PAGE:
War of the Rebellion: Serial 084 Page 0867 Chapter LIII. CORRESPONDENCE, ETC.--UNION.

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and reporting on their movements to the proper authorities. Would it not be well for you to call the attention of the Governor to this matter? I will not mention any names, and shall send this by private hand. When it is necessary, if you think it of sufficient importance, will correspond with you. I have no desire to create any alarm or uneasiness, but from what I can hear should think it is a matter that should have attention. Of course you will treat this as entirely confidential, and destroy it when read.

I am, yours, truly,



Saint Paul, Minn., August 25, 1864.

Major General JOHN POPE,

Commanding Department of the Northwest, Milwaukee, Wis.:

GENERAL: I have the honor to state that dispatches of the 22nd instant from Lieutenant-Colonel Pfaender give the information that Lieutenant McGrade, with the detachment of cavalry sent in pursuit of the Indians near Hole-in-the-Mountain seen by the scouts, had been heard from. No Indians had been found as yet, but signs and tracks three or four days old were numerous. Lieutenant McGrade would continue the search. He had discovered fifteen head of cattle described as "being wild as buffalo," which he succeeded in driving to the scouts camp on the Coteau, and would bring to Fort Ridgely on his return from the scout duty imposed upon him. On the 21st, in the evening, the men at Camp Burns, fifteen miles north of Ridgely, fired at an Indian on the border of a lake, but did not succeed in killing him. Two arrows were shot at a sentinel on post at that station the same night. The indications are that the savages are about changing their sphere of operations to the north of the Minnesota River, which has hitherto been undisturbed. I shall try to meet them if such is their plan.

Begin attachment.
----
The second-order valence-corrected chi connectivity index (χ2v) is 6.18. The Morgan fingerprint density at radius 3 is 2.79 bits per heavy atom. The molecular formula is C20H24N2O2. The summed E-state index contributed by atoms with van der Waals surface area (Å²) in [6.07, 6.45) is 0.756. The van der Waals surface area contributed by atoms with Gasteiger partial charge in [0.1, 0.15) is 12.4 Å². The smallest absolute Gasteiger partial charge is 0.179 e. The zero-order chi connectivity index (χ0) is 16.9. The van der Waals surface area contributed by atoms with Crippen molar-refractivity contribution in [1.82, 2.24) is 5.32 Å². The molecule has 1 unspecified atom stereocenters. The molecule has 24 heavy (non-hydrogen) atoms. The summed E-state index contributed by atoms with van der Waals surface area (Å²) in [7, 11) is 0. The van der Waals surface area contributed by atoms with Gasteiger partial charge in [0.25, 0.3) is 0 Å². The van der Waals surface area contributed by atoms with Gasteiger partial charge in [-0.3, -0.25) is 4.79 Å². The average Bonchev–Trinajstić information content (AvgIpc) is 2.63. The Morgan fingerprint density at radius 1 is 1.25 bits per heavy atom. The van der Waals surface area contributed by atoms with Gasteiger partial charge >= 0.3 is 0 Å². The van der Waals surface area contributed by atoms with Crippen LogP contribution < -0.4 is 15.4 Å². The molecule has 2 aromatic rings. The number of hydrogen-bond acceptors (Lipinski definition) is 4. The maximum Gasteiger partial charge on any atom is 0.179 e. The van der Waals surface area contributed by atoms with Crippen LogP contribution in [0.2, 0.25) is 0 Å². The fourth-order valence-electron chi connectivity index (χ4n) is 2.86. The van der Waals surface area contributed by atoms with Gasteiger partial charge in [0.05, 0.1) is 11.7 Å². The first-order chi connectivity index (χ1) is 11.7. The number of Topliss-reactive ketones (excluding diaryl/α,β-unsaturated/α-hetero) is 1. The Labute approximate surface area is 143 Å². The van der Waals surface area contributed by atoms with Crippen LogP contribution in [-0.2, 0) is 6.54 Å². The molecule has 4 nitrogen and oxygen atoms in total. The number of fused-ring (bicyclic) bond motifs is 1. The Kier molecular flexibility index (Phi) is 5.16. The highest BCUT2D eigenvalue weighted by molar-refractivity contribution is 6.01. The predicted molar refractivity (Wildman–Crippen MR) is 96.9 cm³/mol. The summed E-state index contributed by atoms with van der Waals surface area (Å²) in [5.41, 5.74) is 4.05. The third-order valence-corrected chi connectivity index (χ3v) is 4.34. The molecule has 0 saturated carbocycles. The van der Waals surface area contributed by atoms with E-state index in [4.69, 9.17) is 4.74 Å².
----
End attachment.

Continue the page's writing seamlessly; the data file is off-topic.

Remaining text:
I am, general, very respectfully, your obedient servant,


Brigadier-General, Commanding.


Saint Paul, Minn., August 25, 1864.

Lieutenant Colonel WILLIAM PFAENDER,

Commanding Second Sub-District, Fort Ridgely:

COLONEL: Your dispatches of 20th, 21st, and 22nd, with inclosures, have reached these headquarters. General Sibley directs me to express to you his gratification that the frontier has been placed in so good a position by your energy and activity. That small parties of Indians continue to infest the border, more with a view to horse stealing than with an intent to do injury to the persons of the settlers, appears undeniable, and their sphere of operations will probably be extended to the region of the Big Woods on the north of the Minnesota River if they are led to suppose there is less danger to be apprehended in that quarter. A small re-enforcement of thirty-two men will doubtless